Gazetteer of the State of Maine, 1882 page 575
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Gazetteer of the State of Maine With Numerous Illustrations, by Geo. J. Varney

BOSTON: PUBLISHED BY B. B. RUSSELL, 57 CORNHILL. 1882. Public domain image from



lowed in range by Curtis Bog. Ross Brook, drawing its supplies prin-
cipally from these ponds, is tbe principal tributary of the Sabattus
River. About half a mile south of Sabattus Pond, in a hollow in a
high plateau or broad “horse-back” is a small body of clear water
which has no apparent outlet; but the nature of the soil of the plateau
—in large part sand and coarse gravel—and the swamp at a lower alti-
tude than the pond, and yet higher than the neighboring Sabattus
Pond, show the manner of the water escape. In the days of super-
stitious mysteries and geological ignorance this quiet little sheet of
water bore the discreditable name of “ The Devil’s Washbowl.”

The land-titles in town are from the Plymouth Proprietors. Web-
ster was originally a part of the town of Bowdoin, but was included
in the territory separated and incorporated as Thompsonborough, af-
terward re-named Lisbon. This territory was divided in 1840, and
the northern portion incorporated as the town of Webster. The
first settler was Robert Ross, who came from Brunswick, and
located on the brook that bears his name, in 1774. Timothy Wey-
mouth moved in soon after, and built the first mill in town for Jesse
Davies. The first justice of the peace was Samuel Tebbetts, and
the next was Noah Jordan. The first resident physician was Dr.
Ithamar Bellows ; the first lawyer who remained permanently was
Jacob Hill, a graduate of Brown University, and sometime editor of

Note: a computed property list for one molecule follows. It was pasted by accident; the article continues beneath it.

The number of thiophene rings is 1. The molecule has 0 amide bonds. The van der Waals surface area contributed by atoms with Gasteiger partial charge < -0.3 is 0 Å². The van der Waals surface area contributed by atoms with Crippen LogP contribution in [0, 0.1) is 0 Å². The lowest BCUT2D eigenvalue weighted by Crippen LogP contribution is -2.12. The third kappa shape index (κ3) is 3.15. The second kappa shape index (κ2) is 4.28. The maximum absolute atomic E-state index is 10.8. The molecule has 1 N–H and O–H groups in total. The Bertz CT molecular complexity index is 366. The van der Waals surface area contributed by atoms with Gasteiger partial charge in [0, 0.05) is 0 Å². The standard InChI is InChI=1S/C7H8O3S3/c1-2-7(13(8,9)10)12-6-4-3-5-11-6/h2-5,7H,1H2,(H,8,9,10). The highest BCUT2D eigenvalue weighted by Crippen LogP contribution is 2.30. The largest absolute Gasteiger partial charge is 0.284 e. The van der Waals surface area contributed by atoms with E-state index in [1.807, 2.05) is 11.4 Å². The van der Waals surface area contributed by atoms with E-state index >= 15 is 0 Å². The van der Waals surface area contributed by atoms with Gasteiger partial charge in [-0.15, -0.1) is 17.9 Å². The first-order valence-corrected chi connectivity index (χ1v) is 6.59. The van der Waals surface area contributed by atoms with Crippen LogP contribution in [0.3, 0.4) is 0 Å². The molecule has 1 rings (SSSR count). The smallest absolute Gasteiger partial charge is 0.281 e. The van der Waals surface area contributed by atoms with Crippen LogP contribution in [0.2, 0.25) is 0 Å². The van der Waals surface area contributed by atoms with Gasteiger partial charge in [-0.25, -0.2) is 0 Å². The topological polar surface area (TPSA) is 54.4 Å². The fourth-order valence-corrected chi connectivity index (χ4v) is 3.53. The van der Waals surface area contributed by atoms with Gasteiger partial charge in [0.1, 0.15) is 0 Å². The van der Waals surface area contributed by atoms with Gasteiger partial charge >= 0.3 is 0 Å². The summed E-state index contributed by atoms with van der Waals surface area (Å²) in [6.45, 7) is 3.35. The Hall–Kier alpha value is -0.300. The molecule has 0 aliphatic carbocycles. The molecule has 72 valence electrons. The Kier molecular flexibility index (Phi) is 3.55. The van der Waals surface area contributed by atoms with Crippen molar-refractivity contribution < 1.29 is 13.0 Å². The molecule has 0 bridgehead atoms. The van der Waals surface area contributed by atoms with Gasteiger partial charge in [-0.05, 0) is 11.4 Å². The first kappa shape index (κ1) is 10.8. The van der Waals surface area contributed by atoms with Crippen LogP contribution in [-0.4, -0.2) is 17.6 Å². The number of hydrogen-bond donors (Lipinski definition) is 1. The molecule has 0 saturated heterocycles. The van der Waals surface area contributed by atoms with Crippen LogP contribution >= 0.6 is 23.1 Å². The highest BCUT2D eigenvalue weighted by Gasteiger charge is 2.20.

the Portland Advertiser. Benjamin Burgess, another resident, was a
major-general in the militia, and subsequently sheriff of Lincoln
County. Hon. Freeman H. Morse, sometime member of Congress from
the second district, and later United States consul at London, was a
native of Webster. At the close of the Revolutionary war, a number
of the soldiers settled in Webster, of whom were Alexander Gray,
Abel Nutting, Aaron Dwinel, Paul Nowell, Simeon Ricker, Foster
Wentworth, Elias Stover, Phineas Spofford, Jesse Davies, Captain
James Curtis and Samuel Simmons. The latter was one of the first
school teachers in town, and was the ancestor of Frank Simmons, the
sculptor, who is a native ot Webster. In the war of the Rebellion the
town furnished its full quotas under all the calls.

The first religious society formed in Webster was of the Baptist
persuasion and arose from the labors of Rev. Ichabod Temple, of
Bowdoin. Their church wras built upon the elevated land in the
north-western part of the town. The first minister settled over it was
Rev. Mr. Hooper. Their new house is at Sabattusville. The Free
Baptists built their church in 1840 ; the bell being a gift from Captain
Luther L. Lombard. These, together with a church at the southern
border of the town built by Baptists and Universalists, constitute the
present visible fortifications of the town against the hosts of Satan.

Webster has eleven public schoolhouses, valued at $2,400. The
valuation in 1870 was $406,484. In 1880 it wras $445,853. The pop
ulation in 1870 was 939. In 1880 it was 980.

Webster PlRIltcltiOll is situated in the eastern part
of Penobscot County. Kingman bounds it on the north, Prentiss on
the east, Winn on the west and Springfield on the south. The nearest
railroad stations are those of the European and North American rail-
way, at Kingman and Winn, the first being but 6 miles distant. The
predominant rock is granite. The soil is quite fertile and yields well


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